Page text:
Both sluggers have histories of below-average defense, Cabrera at −72.1 Fielding Runs Above Average, and Fielder at −22.5. But the former's figure is a mélange of values at four different positions (first base, third base, left field, and right field) spread out over nine seasons. Raburn (+4.4) and Peralta (+16.8) have both been above average during their careers while splitting time at various positions. Some of that is ancient history and irrelevant to the discussion, and some of the relevant performances have come in small fragments of seasons. To get a better feel for the historical value (or lack of it) generated by these players at each position, I looked at FRAA in conjunction with three other defensive measures—Total Zone, Defensive Runs Saved (Plus/Minus), and Ultimate Zone Rating—going back to 2008. I averaged each player's performance at each position over the four seasons, prorating to 1,350 innings, the equivalent of 150 games:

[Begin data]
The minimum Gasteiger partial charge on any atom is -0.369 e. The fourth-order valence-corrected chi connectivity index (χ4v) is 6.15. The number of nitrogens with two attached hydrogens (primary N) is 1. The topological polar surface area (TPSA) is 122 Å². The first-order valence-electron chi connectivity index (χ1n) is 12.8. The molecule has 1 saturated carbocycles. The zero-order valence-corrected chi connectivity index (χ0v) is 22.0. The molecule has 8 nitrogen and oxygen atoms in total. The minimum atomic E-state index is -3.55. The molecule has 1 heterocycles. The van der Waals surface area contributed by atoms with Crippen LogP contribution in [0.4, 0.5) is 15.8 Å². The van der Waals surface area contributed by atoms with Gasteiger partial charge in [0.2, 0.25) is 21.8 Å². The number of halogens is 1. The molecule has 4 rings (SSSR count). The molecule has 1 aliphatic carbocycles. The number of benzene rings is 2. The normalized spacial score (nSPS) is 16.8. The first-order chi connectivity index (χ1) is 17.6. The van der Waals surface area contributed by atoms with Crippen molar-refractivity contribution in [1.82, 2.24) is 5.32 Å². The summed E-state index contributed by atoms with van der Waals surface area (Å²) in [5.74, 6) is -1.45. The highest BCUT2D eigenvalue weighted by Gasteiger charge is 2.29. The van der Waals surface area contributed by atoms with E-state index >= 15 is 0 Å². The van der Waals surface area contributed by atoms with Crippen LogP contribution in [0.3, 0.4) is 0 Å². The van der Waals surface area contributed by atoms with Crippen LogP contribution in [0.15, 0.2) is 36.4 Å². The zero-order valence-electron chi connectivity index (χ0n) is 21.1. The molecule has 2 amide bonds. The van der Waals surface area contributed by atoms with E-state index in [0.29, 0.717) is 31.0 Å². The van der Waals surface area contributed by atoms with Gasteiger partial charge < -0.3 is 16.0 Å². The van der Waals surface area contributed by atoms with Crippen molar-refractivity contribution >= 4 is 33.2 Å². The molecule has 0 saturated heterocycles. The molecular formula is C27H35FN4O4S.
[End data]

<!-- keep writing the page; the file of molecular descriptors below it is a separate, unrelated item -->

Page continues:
I didn’t use any weighting in calculating these values, though it really doesn't make a ton of difference; using a 5-4-3-2 system, with the most recent years valued the most highly, doesn't change any of the first four values by more than half a run. One reason to avoid using weighting is because I don't know how to properly account for Cabrera's time beyond first base, for which I had to go back further than 2008. For third base, I used his 2006-2008 data, two seasons of 1,300-plus innings and another 116 innings with the Tigers, while for left field, the data comes from 2003-2005, with two seasons of around 500 innings and another of just over 1,100.